Two New Zika Cases Reported In Florida

Florida reports 112 pregnant women with Lab-Evidence of the Zika virus
Travel (Zika News)

The Florida Department of Health (FDH) has confirmed two Zika cases, one sexually transmitted in Miami-Dade County, Florida.

While one individual had no international travel history, the patient’s partner recently traveled to several areas, including Cuba, where Zika transmission could occur.

Both individuals have tested positive for Zika.

According to established protocol, the FDH notified mosquito control and appropriate mosquito reduction activities have occurred and will continue near these individual's residences in Miami-Dade County.

According to the Centers of Disease Control and Prevention (CDC), Zika can be transmitted sexually, and it is important to take precautions if you or your partner have traveled to an area where Zika is active.

It is critical for people who recently traveled overseas to an area with Zika to prevent mosquito bites for at least three weeks after they return home. It is also important to reduce the chance of sexual transmission by using condoms, say the CDC.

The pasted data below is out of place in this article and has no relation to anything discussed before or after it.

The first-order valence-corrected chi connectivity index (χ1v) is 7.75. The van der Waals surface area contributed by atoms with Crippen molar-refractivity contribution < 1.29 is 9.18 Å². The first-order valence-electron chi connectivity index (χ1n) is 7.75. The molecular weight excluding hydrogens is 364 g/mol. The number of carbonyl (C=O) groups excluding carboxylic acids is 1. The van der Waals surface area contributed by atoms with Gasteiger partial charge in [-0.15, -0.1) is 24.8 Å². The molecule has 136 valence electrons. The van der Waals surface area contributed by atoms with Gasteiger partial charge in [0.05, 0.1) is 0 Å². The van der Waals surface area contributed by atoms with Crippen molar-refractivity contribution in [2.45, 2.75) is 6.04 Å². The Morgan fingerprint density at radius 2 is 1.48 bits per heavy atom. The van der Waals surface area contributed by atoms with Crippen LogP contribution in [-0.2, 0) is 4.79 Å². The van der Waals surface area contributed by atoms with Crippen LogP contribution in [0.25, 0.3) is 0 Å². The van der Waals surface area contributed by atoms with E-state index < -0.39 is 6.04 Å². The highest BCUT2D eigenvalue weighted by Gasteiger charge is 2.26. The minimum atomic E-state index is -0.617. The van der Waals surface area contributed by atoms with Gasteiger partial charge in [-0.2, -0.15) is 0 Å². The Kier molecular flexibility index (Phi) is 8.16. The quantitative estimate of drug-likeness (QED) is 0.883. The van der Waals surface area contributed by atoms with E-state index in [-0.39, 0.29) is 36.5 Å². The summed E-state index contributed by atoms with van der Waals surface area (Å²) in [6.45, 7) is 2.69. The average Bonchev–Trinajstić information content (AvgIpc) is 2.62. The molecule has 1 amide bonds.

Before you travel, check to see if your destination is on the CDC list of areas with Zika.

The FDH updates the full list of travel-related cases by county online each weekday. To view the list of travel-related cases by county and year, click here.

According to CDC guidance, providers should screen all pregnant women in the US for possible Zika exposure and symptoms at each prenatal care visit.

This CDC guidance focuses on a frequently-used Zika test which detects immunoglobulin B (IgM) antibodies and has been found to yield a false positive test result.

Recent studies reported that Zika IgM antibodies might be detected for months after infection, limiting the ability to tell if the infection occurred before or during pregnancy.

Additional CDC guidance on screening and testing can be found here.

At Florida Governor Scott’s direction, all county health departments offer free Zika risk assessment and testing to pregnant women.

The department reminds residents and health care providers to consider a Zika test if symptoms are consistent with the virus.

A searchable database of specialists in several states, the U.S. Virgin Islands, and Puerto Rico is available.

The total number of Zika cases reported in Florida during 2017 is 205, with 172 identified as travel related.

FDH has reported 112 pregnant Women with Lab-Evidence of the Zika virus.

Visit here for more information on Zika virus and the status of Zika in Florida.